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Friday, 9 August, 2002, 16:03 GMT 17:03 UK
Lidos struggle to stay afloat
Tooting Bec Lido
The sound of the fountain drowns out passing trains

The heat beats down on Europe's largest lido in Tooting Bec, south London.

More than 400 people are here worshipping the sun - some dive into the unheated pool, others are only brave enough to dangle their feet in.

But poor weather and a lack of sponsorship means many of the city's open-air pools are facing massive financial problems and closure.

Lido historian Oliver Merrington said: "They are mostly run by local councils who don't have much money.

People at lido
Many lidos are run by volunteers

"They totally look at it on financial grounds. They look at ticket sales and if it has been a bad summer then that's it."

In the 1920s and 1930s about 50 lidos were built by London County Council to promote healthy living.

Dr Ian Gordon, from the Amateur Swimming Association, said: "Every borough had one or two outdoor pools - they were open to the masses.

"In those days you were lucky for a holiday in Brighton so the chance of swimming in the open air was rare."

But many sites have now been filled in, vandalised or closed.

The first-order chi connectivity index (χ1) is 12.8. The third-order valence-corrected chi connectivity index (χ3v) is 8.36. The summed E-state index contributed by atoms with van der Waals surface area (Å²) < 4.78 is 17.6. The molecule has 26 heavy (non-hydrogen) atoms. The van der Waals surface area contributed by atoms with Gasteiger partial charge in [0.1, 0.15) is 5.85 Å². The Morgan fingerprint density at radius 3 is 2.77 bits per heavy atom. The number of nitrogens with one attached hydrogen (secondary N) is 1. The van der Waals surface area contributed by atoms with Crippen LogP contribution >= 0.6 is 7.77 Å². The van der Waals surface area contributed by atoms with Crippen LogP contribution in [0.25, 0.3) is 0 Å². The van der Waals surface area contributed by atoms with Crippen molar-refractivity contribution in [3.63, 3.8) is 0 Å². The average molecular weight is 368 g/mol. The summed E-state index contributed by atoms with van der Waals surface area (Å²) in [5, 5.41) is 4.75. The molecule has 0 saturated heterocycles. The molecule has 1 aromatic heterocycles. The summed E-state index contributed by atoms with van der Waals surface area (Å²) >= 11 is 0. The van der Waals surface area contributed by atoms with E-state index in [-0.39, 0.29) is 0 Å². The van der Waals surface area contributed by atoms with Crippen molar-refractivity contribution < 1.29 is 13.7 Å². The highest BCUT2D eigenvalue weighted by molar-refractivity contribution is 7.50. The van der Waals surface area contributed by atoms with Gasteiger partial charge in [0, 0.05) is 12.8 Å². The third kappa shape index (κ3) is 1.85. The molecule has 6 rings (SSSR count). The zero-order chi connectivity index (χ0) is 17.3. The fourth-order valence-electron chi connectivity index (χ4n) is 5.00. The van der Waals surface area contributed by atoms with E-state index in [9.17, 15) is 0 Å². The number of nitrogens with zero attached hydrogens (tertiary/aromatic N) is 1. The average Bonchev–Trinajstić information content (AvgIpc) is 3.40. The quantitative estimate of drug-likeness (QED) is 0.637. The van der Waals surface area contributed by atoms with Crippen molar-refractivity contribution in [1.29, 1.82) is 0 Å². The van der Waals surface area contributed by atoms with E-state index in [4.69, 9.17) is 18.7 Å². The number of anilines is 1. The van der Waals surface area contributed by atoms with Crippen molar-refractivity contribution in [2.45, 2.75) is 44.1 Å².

Only about 10% of the original lidos remain open in London and some of them are struggling.

Recently the leaseholders at Brockwell Lido had to cut their opening hours and lay off all but two staff.

Possible closure

Lambeth Council owns the lido and invested more than 100,000 in it last year.

That was matched in sponsorship by the water company Evian - but this year they gave only 10,000.

Roz Tabor is a regular lido user. She said closure of the Brockwell Lido would be terrible.

"We used to swim in Peckham Rye at an open-air pool and that was closed," explained Mrs Tabor.

"We used to swim in Southwark Pool - that one's been closed. So if this one goes it will be really bad."

But Tooting Bec Lido is proof that a lido can be a success and kept open all-year round.

Brockwell Lido
Brockwell Lido has cut its opening hours
The site is owned by Wandsworth Borough Council and run on a day-to-day basis by their leisure contractor DC Leisure.

Janet Smith, author of Tooting Bec Lido, said: "In the 1990s the council wanted to close the lido over the winter.

"The South London Swimming Club (SLSC) launched a massive campaign to stop this happening - fearing that, once closed, the pool would not reopen in the summer.

"In the end the council agreed to lease the pool to the club over the winter."

The swimming club was instrumental in keeping the lido open and now pays an annual fee of 15,500 for its members to have exclusive use of it during the winter.

'Enjoyable exercise'

For the first time this year John Sherrington, from Crystal Palace, has decided to take the plunge into a lido.

"I only come on hot days," he said.

"It's a chance to get some enjoyable exercise and be in the open-air.

"It's very relaxed - the next best thing to the beach. It would be awful if it wasn't here."

One way to preserve the lidos, Dr Gordon suggests, is to give them "listed" status to prevent their demolition.

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See also:

16 Jul 02 | England
05 Jun 02 | Health
21 Aug 00 | Health
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